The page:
State Sen. Mark Hass, D-Beaverton, a candidate for Secretary of State, said recently that he will make improving access to public records his first policy priority if he’s elected in 2020. That may not be surprising — Hass is, after all, a former television news broadcaster — but surprising or not, his is a good idea.
Hass’ first target would be the relatively new Public Records Advisory Council, which, he says, is overburdened with representatives from government. He’s got a point. Of the 12 members on the council, fully eight either work for government or are members of the Oregon Legislature.
Hass would cut the number of government representatives in half, increase the current three slots for journalists by one, add two members from nonprofits that use public records and add a second member of the public.
The change would mean that journalists and the public agencies from which they seek records would be represented equally on the board, surely a more balanced mix than the current one that gives public agency members an absolute majority on the council. It also would mean that either of those groups would have to persuade three of the four remaining members when journalists and government representatives were evenly split on an issue. That, too, is a good idea. It would force both press and government representatives to think more about the people of Oregon and what serves them best.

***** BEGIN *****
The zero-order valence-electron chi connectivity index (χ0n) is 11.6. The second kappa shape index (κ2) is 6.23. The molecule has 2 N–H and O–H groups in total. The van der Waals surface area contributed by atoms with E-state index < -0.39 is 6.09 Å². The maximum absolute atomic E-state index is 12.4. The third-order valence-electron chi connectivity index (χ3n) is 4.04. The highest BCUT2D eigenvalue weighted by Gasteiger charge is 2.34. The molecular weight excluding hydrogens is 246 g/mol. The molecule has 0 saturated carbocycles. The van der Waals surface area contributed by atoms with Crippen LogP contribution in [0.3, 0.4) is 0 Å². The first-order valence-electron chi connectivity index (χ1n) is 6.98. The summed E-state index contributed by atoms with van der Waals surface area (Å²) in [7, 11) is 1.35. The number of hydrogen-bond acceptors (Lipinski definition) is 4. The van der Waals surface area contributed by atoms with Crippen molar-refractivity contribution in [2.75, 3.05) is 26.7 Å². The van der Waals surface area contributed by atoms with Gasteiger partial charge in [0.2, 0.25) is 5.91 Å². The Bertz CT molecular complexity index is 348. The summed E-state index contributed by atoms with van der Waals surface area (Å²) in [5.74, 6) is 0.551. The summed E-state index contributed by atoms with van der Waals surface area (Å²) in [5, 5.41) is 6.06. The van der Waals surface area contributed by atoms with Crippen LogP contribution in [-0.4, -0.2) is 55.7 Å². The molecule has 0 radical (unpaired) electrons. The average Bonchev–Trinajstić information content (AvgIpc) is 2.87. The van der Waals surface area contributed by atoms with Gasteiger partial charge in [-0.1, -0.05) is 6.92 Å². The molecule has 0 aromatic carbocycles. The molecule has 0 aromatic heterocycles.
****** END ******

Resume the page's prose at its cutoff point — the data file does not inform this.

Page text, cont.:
Hass also agrees with Ginger McCall, the state’s first Public Records Advocate who left Oct. 11, that the advocate should be appointed by the council rather than by an elected official. That, too, is a good idea. It was McCall’s disagreement with Gov. Kate Brown’s staff over the advocate’s independence that led her to resign. Without independence, the advocate runs the risk of being seen as a partisan member of the governor’s camp, no matter who is governor at the time.
The Public Records Advisory Council and its leader, the Public Records Advocate, have important work to do in Oregon. Hass’ changes would lend credibility to that work.